Like many places on the South Side, the community garden at 1269 Wilson Ave. has Aaron Hopkins’ fingerprints all over it. From the beautifully crafted gazebo, fences and benches, to the carefully tended beds of vegetables and flowers, Aaron’s handiwork has been part of every step in creating this little oasis in the middle of a busy city block. He calls the project “Growing Community Garden and Family Concerns Urban Community Farm.”
As he sits in the shade of that gazebo on a sweltering summer afternoon, Aaron points out all the construction details that less savvy eyes might not notice. He notes the new wood that has added height to the growing beds.
“It lets us get more and better soil so we can grow more and better stuff,” he says.
He talks about the sitting benches that are built directly into the fence that surrounds the project.
“Those are for the grandmas,” he says.
Aaron uses the garden to teach young people in the community to build and farm. But he can’t do it alone. He enlists the help of senior citizens in the neighborhood.
Aaron explains, “Those benches let the grandmas get down close to the ground with the kids while they’re working together. This is not just about growing vegetables. It’s about growing relationships.”
Whether it be physical labor or relationship-building labor, Aaron embraces the hard work required by those two things. The physical labor feels most natural. Aaron’s “day job” for the last 26 years has been as a demolitions expert for Colvin Gravel Company in Columbus.
“But even before that, I was always doing odd jobs, anything that involved work,” he says.
He especially enjoyed landscaping, a passion that realizes itself today in the farming and gardening he does around the neighborhood.
He’s also a minister, and the work of relationship-building pushes him to grow in his call to servant leadership. As a licensed preacher and ordained deacon at Family Missionary Baptist Church on Oakwood Avenue, he understands the importance of finding your voice even when speaking up feels intimidating.
“It took me a while to embrace the call to get that preaching license,” he says. “I resisted that one for a little while.”
He sees now, though, that preaching helped him realize he has “important things to say.” The reticence that initially kept him from taking the pulpit came up again when he joined the South Side Thrive Collaborative (SSTC). Aaron serves as a representative on SSTC’s Leadership Table, a board of business and community leaders who represent organizations that are active in serving the South Side.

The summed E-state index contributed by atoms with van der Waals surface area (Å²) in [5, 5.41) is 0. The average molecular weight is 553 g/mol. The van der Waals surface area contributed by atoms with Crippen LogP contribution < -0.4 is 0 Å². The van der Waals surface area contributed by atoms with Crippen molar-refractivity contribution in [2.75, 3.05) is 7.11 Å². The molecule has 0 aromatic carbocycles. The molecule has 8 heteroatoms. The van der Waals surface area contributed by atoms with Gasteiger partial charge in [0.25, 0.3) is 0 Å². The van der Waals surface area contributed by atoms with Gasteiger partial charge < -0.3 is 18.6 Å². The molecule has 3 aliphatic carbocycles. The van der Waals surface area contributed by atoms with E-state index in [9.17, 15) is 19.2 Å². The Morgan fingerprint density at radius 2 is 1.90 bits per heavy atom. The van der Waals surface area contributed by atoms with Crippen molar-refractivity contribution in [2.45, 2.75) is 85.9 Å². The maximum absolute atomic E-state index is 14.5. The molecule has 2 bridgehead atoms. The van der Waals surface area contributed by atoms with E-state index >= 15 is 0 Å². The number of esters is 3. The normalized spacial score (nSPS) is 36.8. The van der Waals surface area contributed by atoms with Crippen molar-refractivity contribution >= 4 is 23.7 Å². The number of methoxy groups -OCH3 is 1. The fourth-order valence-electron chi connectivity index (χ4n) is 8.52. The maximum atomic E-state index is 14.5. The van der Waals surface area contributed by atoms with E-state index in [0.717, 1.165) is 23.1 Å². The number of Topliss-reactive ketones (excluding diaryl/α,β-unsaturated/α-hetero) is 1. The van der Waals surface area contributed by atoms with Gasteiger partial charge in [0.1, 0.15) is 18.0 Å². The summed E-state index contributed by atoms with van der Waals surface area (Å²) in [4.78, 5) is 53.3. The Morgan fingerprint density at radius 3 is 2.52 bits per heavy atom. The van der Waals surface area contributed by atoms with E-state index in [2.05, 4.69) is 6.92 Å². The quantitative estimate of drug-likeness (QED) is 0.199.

“That first meeting, I’m sitting there with people like Jane Grote Abell from Donato’s and Tanny Crane from the Crane Group. I’m wondering ‘What am I doing here?’ But they asked me my thoughts on things,” he says. “They wanted to hear what I had to say. I realized they didn’t know everything about the neighborhood. They NEEDED to hear what I had to say.’”
That unique knowledge of the community combined with an extraordinary ability to connect with his neighbors continues to drive Aaron in new directions. Those fingerprints that are all over the community garden show up in many other places.
Aaron serves as president of the South Side Community Action Network, the sponsoring organization of his gardening and farming projects. He is active in the South Side Area Commission. He helped Community Development for All People (CD4AP), the United Way, and Healthy Neighborhoods Healthy Families start the South Side Neighborhood Leadership Academy, a program that trains community members to become community leaders.
Teaching these little lessons matters to Aaron. And for him, the lessons all come back to his Christian faith.
“Jesus,” Aaron says, “was all about figuring out ‘What does love look like?’”
Aaron answers that question as he talks about scripture – loving your neighbor, taking care of the soil, feeding people, speaking up for your community. It feels a little bit like Minister Aaron might have the words to a sermon on the tip of his tongue. With his love of manual labor, Aaron does a lot of his preaching through hard work performed alongside his neighbors. Either way, though, you will learn what love looks like. It looks a little bit like Aaron Hopkins.
This story was originally featured in the August 2020 HNHF Newsletter. Click here to download the full newsletter.